Burmese government officials said the “time is now appropriate to invite” UN agencies to get involved in the repatriation and resettlement of Rohingya refugees.
Antagonism between Rakhine’s Buddhist community and Rohingya Muslims led to communal violence in 2012, forcing at least 140,000 Rohingya from their homes into squalid camps for internally displaced people. Most Rohingya are treated as stateless persons with limited rights, and the insurgents drew support from the discontented as prejudice against their community grew in overwhelming Buddhist Burma.
Stanislav Saling, a UN spokesperson in Burma, confirmed that in response to Burma’s initiative, the UN agencies submitted a note proposing how they could help create conditions “for the safe, dignified and voluntary return for refugees, in line with international principles.”
Neither the UN nor the government made public details of the proposal.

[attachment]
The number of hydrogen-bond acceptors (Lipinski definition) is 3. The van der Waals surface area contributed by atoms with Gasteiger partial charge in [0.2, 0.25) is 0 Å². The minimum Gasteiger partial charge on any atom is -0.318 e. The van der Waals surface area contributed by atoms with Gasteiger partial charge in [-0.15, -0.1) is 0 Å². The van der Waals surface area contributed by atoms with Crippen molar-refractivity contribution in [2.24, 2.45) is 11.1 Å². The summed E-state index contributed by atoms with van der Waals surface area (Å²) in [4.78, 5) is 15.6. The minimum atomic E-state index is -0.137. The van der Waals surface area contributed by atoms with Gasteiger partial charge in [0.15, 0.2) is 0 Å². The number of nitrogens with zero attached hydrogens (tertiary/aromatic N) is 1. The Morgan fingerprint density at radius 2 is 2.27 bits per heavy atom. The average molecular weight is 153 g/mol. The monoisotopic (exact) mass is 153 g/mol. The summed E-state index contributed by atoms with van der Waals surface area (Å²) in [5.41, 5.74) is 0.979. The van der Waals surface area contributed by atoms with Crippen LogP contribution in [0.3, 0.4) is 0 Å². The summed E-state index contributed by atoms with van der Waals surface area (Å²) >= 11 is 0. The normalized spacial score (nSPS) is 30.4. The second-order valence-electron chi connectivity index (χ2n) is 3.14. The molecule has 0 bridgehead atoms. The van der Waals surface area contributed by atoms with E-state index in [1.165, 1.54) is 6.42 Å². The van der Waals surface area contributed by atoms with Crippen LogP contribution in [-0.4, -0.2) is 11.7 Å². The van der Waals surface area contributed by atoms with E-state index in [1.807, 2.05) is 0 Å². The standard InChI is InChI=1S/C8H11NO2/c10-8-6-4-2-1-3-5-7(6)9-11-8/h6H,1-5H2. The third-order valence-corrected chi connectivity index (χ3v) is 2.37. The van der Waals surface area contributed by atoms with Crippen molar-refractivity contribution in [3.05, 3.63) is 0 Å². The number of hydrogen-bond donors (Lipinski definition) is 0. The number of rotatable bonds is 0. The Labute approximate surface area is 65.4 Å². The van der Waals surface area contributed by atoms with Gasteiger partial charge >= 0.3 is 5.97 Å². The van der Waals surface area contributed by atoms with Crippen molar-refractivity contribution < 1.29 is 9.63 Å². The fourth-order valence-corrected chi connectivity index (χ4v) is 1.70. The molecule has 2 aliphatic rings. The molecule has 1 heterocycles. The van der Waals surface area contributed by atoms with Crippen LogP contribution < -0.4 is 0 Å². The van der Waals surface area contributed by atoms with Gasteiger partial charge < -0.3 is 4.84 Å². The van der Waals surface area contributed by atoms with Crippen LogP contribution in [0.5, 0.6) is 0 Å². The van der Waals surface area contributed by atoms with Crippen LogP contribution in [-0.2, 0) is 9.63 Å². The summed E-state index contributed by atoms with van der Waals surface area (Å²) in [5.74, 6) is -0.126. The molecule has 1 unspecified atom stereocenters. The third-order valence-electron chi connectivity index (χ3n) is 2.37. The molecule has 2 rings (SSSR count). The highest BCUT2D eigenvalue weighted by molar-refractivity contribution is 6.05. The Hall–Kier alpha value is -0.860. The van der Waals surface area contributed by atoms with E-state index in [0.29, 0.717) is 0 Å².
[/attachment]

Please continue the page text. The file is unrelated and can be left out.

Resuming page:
The international community has accused Burma’s military of atrocities against the Rohingya that could amount to ethnic cleansing, but the government and military deny any organized human rights violations.
Burma’s civilian government led by Nobel Peace Prize laureate Aung San Suu Kyi has pledged to start the gradual repatriation of the Rohingya refugees from Bangladesh.
Burma’s government says 374 refugees out of more than 8,000 whom Bangladesh has verified as qualified to return are free to return at their convenience.
“We have handed the list of 374 people to the Bangladesh Embassy so that they can immediately start their repatriation,” Myint Thu said. “These 374 people can be the first repatriation batch.”